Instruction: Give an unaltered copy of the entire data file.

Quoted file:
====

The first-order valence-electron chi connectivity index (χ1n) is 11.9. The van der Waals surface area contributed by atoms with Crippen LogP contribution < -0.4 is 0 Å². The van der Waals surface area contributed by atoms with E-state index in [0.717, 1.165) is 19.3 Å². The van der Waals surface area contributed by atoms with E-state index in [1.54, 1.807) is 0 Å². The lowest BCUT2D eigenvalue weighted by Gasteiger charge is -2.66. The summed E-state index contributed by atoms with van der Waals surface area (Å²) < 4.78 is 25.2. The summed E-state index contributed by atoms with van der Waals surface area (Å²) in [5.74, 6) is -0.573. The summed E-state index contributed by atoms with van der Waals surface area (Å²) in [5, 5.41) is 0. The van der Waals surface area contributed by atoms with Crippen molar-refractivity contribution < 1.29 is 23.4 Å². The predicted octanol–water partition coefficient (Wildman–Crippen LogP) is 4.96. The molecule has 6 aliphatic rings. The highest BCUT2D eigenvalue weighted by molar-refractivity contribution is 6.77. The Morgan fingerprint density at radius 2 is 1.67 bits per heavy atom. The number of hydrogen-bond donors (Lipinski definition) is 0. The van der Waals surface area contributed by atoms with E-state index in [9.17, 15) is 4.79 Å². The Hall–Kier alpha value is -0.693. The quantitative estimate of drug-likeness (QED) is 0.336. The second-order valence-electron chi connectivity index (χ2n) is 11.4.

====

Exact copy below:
The first-order valence-electron chi connectivity index (χ1n) is 11.9. The van der Waals surface area contributed by atoms with Crippen LogP contribution < -0.4 is 0 Å². The van der Waals surface area contributed by atoms with E-state index in [0.717, 1.165) is 19.3 Å². The van der Waals surface area contributed by atoms with E-state index in [1.54, 1.807) is 0 Å². The lowest BCUT2D eigenvalue weighted by Gasteiger charge is -2.66. The summed E-state index contributed by atoms with van der Waals surface area (Å²) < 4.78 is 25.2. The summed E-state index contributed by atoms with van der Waals surface area (Å²) in [5.74, 6) is -0.573. The summed E-state index contributed by atoms with van der Waals surface area (Å²) in [5, 5.41) is 0. The van der Waals surface area contributed by atoms with Crippen molar-refractivity contribution < 1.29 is 23.4 Å². The predicted octanol–water partition coefficient (Wildman–Crippen LogP) is 4.96. The molecule has 6 aliphatic rings. The highest BCUT2D eigenvalue weighted by molar-refractivity contribution is 6.77. The Morgan fingerprint density at radius 2 is 1.67 bits per heavy atom. The number of hydrogen-bond donors (Lipinski definition) is 0. The van der Waals surface area contributed by atoms with E-state index in [9.17, 15) is 4.79 Å². The Hall–Kier alpha value is -0.693. The quantitative estimate of drug-likeness (QED) is 0.336. The second-order valence-electron chi connectivity index (χ2n) is 11.4.